Can you share a story with us about what brought you to this specific career path?

I was six years old, and I’d was a huge fan of Shaquille O’Neal, Eddie Murphy, Denzel Washington, and also Oprah Winfrey. My grandmother and great-grandmother would often watch Oprah’s talk show, and I’d sit down and watch as well. One day it clicked for me, she was interviewing an actor and was extremely excited about their career. I knew the impact that she had on the people in my life, so if I could have that impact on someone like her one day, I’d for sure impact my family. The idea of entertaining like Eddie Murphy and Shaq became a dream I wouldn’t let go of. I made up in my mind that I wanted to go to the NBA and make movies in the off-season.

Can you tell us the most interesting story that happened to you since you began your career?

I’ll do you one better, I’ll tell you two. I was sitting home watching tv when a casting director called me and said that she wanted me to double someone who was 7’0. She told me that I was the tallest person she could find that was also a similar build to this person. I agreed, and the next day I got to the set of a film titled “Blended”, and that 7’0 guy, was Shaquille O’Neal. There I was about to work with my childhood idol for three days. I shared the impact he had on me as a kid, and he was extremely receptive and took me under his wing immediately. I’ve worked with him twice since then. The second story is just as dope. I received a last-minute audition for a show called Greenleaf. I did the audition and sent it in about 30 minutes later. Three hours later, my manager, Gail Tassell called me and told me that I booked the role. She went on to explain to me that the scene would be with…….Oprah Winfrey! I got to set the next day and I was in awe for about the first 10 minutes in her presence lol. I finally got enough courage to explain to her my childhood story, and she absolutely loved it. These two events taught me, “When you’re crazy enough to believe in your dreams, without doubt, everything comes full circle.”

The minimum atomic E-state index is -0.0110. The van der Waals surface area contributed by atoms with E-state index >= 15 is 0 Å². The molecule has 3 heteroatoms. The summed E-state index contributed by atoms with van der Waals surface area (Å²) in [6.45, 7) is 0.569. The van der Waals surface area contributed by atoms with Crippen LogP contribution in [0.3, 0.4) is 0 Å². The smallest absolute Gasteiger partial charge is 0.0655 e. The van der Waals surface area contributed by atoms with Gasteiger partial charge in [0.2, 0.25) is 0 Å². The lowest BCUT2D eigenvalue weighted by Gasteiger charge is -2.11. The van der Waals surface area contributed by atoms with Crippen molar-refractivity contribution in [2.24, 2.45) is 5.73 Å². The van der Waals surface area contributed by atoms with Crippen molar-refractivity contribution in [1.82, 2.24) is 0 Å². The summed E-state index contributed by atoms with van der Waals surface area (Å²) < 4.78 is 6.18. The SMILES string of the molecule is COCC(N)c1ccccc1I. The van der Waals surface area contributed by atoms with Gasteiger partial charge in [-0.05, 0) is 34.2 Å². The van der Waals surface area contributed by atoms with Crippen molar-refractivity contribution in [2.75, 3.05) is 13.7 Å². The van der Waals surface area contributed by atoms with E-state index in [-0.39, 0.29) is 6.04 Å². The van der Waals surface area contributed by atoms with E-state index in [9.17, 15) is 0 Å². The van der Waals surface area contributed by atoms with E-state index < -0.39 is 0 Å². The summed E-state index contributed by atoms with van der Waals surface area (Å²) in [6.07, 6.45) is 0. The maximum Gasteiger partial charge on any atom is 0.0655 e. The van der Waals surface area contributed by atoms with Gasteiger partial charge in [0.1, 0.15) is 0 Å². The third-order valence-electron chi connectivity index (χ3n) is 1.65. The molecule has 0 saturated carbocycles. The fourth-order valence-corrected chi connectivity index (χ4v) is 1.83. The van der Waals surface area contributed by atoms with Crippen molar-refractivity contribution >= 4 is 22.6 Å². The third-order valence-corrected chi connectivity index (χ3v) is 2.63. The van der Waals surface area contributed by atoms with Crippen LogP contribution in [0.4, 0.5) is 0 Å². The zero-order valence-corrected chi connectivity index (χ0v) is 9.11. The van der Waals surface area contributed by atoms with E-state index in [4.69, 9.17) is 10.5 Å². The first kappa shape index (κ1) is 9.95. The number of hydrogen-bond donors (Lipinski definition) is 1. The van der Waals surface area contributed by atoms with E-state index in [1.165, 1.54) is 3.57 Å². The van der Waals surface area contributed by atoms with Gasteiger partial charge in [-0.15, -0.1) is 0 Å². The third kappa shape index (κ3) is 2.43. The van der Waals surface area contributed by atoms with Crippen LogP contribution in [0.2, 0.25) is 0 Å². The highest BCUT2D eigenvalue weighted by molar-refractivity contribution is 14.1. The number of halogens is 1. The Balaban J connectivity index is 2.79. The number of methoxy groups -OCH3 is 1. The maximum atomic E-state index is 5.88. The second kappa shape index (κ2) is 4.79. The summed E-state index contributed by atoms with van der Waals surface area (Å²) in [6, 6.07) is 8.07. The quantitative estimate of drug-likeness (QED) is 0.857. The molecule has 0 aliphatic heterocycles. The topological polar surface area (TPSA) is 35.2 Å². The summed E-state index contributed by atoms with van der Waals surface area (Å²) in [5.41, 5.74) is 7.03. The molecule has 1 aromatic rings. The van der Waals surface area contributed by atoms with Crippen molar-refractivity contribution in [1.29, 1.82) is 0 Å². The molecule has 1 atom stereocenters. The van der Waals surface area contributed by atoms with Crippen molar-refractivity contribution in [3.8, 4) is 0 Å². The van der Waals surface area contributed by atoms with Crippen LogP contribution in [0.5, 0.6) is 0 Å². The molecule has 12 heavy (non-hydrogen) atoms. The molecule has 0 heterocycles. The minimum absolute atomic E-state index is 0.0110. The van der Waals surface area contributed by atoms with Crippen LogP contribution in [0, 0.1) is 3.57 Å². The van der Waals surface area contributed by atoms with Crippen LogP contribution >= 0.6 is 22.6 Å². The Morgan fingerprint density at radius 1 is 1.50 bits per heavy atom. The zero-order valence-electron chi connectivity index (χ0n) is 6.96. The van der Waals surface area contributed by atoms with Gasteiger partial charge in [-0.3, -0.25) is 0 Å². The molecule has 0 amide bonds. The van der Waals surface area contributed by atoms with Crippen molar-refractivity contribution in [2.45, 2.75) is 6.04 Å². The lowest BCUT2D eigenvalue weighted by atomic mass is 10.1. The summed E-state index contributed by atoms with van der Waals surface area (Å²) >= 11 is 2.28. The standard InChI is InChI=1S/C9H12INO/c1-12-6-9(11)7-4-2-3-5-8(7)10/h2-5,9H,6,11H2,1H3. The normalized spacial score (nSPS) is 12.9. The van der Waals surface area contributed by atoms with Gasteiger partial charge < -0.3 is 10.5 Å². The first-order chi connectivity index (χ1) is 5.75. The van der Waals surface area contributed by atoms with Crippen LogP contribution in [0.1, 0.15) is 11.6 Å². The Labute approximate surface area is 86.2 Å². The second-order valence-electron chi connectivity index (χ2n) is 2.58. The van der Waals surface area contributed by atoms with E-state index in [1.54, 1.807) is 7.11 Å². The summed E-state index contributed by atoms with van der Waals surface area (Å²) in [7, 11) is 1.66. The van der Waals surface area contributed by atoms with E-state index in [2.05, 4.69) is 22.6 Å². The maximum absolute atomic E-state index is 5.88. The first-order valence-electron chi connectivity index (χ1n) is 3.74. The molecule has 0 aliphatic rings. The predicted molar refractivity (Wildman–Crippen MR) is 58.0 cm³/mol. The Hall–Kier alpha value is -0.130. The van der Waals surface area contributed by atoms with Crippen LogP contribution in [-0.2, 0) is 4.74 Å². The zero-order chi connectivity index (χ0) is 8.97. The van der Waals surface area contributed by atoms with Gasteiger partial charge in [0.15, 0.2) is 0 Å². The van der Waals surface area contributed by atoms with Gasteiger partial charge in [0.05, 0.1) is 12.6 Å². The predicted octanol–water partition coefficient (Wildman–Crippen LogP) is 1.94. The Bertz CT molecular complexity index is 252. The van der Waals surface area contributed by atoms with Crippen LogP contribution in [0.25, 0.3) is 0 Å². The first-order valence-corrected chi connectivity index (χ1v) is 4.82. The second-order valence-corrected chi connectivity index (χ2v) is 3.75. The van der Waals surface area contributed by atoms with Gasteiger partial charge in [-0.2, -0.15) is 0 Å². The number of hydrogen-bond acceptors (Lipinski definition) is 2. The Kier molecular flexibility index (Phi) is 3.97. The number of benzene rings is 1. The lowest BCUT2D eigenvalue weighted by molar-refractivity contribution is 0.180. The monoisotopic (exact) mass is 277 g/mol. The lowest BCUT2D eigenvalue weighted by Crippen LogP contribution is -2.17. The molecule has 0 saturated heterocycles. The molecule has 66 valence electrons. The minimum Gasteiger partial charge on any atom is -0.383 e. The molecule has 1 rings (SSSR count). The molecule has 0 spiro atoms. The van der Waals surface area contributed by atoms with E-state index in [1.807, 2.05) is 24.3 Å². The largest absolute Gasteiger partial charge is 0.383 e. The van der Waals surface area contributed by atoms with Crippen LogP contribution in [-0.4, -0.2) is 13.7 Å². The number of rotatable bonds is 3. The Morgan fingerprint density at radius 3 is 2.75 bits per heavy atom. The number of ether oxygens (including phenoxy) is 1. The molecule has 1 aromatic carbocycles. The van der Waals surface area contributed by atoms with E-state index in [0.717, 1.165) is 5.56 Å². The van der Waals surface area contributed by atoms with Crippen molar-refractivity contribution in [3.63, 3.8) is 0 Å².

Can you share a story about the funniest mistake you made when you were first starting? Can you tell us what lesson you learned from that?

The funniest mistake I made was booking a headshot photographer for 35 dollars. I was struggling financially then, so 35 dollars seemed like a gift from God at the time. When I got the pictures back, I realized that I got exactly what I’d paid for. Lol — they were okay pics for social media maybe, but nowhere near headshots! I can laugh about it now because I know better.

What are some of the most interesting or exciting projects you are working on now?